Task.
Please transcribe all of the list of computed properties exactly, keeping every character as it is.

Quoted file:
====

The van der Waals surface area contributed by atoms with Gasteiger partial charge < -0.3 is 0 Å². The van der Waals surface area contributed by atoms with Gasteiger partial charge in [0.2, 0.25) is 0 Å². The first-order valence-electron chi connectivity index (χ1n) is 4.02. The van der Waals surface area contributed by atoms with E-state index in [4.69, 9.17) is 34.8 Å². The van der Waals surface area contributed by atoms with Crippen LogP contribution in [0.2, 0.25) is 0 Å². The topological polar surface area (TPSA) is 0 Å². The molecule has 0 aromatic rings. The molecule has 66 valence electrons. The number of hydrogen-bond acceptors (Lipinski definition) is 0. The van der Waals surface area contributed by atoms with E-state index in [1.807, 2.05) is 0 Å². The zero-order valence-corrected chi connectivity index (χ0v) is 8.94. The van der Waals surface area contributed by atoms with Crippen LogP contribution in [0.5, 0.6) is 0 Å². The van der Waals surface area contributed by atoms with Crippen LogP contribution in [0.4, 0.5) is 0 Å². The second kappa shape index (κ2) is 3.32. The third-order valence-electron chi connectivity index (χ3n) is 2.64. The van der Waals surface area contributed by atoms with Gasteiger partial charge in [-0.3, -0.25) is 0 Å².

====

The van der Waals surface area contributed by atoms with Gasteiger partial charge < -0.3 is 0 Å². The van der Waals surface area contributed by atoms with Gasteiger partial charge in [0.2, 0.25) is 0 Å². The first-order valence-electron chi connectivity index (χ1n) is 4.02. The van der Waals surface area contributed by atoms with E-state index in [4.69, 9.17) is 34.8 Å². The van der Waals surface area contributed by atoms with Crippen LogP contribution in [0.2, 0.25) is 0 Å². The topological polar surface area (TPSA) is 0 Å². The molecule has 0 aromatic rings. The molecule has 66 valence electrons. The number of hydrogen-bond acceptors (Lipinski definition) is 0. The van der Waals surface area contributed by atoms with E-state index in [1.807, 2.05) is 0 Å². The zero-order valence-corrected chi connectivity index (χ0v) is 8.94. The van der Waals surface area contributed by atoms with Crippen LogP contribution in [0.5, 0.6) is 0 Å². The van der Waals surface area contributed by atoms with Crippen LogP contribution in [0.4, 0.5) is 0 Å². The second kappa shape index (κ2) is 3.32. The third-order valence-electron chi connectivity index (χ3n) is 2.64. The van der Waals surface area contributed by atoms with Gasteiger partial charge in [-0.3, -0.25) is 0 Å².